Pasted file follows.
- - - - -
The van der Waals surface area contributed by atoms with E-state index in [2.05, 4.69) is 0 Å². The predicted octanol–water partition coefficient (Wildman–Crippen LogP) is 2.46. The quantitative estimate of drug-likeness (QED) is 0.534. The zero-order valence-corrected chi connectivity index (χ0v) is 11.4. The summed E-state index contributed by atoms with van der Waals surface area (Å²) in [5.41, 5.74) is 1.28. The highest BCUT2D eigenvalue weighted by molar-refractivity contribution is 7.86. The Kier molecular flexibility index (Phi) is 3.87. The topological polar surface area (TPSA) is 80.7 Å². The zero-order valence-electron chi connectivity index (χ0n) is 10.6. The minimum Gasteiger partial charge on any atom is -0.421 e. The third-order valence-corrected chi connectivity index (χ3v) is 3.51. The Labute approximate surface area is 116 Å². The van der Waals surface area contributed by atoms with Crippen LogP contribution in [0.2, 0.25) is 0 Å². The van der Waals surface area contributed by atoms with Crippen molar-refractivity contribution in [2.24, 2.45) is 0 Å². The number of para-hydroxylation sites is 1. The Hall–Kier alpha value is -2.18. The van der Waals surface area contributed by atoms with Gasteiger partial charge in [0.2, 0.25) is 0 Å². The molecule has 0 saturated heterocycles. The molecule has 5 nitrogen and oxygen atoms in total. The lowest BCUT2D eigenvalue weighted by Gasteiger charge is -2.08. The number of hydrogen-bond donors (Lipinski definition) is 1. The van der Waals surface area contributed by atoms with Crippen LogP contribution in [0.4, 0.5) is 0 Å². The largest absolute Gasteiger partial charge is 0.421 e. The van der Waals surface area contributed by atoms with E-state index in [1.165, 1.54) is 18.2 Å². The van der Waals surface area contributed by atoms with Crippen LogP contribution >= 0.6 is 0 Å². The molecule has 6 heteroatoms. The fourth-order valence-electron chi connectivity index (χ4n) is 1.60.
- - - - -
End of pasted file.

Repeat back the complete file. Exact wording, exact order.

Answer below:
The van der Waals surface area contributed by atoms with E-state index in [2.05, 4.69) is 0 Å². The predicted octanol–water partition coefficient (Wildman–Crippen LogP) is 2.46. The quantitative estimate of drug-likeness (QED) is 0.534. The zero-order valence-corrected chi connectivity index (χ0v) is 11.4. The summed E-state index contributed by atoms with van der Waals surface area (Å²) in [5.41, 5.74) is 1.28. The highest BCUT2D eigenvalue weighted by molar-refractivity contribution is 7.86. The Kier molecular flexibility index (Phi) is 3.87. The topological polar surface area (TPSA) is 80.7 Å². The zero-order valence-electron chi connectivity index (χ0n) is 10.6. The minimum Gasteiger partial charge on any atom is -0.421 e. The third-order valence-corrected chi connectivity index (χ3v) is 3.51. The Labute approximate surface area is 116 Å². The van der Waals surface area contributed by atoms with Crippen LogP contribution in [0.2, 0.25) is 0 Å². The van der Waals surface area contributed by atoms with Crippen molar-refractivity contribution in [2.24, 2.45) is 0 Å². The number of para-hydroxylation sites is 1. The Hall–Kier alpha value is -2.18. The van der Waals surface area contributed by atoms with Gasteiger partial charge in [0.2, 0.25) is 0 Å². The molecule has 0 saturated heterocycles. The molecule has 5 nitrogen and oxygen atoms in total. The lowest BCUT2D eigenvalue weighted by Gasteiger charge is -2.08. The number of hydrogen-bond donors (Lipinski definition) is 1. The van der Waals surface area contributed by atoms with Crippen LogP contribution in [0.4, 0.5) is 0 Å². The largest absolute Gasteiger partial charge is 0.421 e. The van der Waals surface area contributed by atoms with E-state index in [1.165, 1.54) is 18.2 Å². The van der Waals surface area contributed by atoms with Crippen LogP contribution >= 0.6 is 0 Å². The molecule has 6 heteroatoms. The fourth-order valence-electron chi connectivity index (χ4n) is 1.60.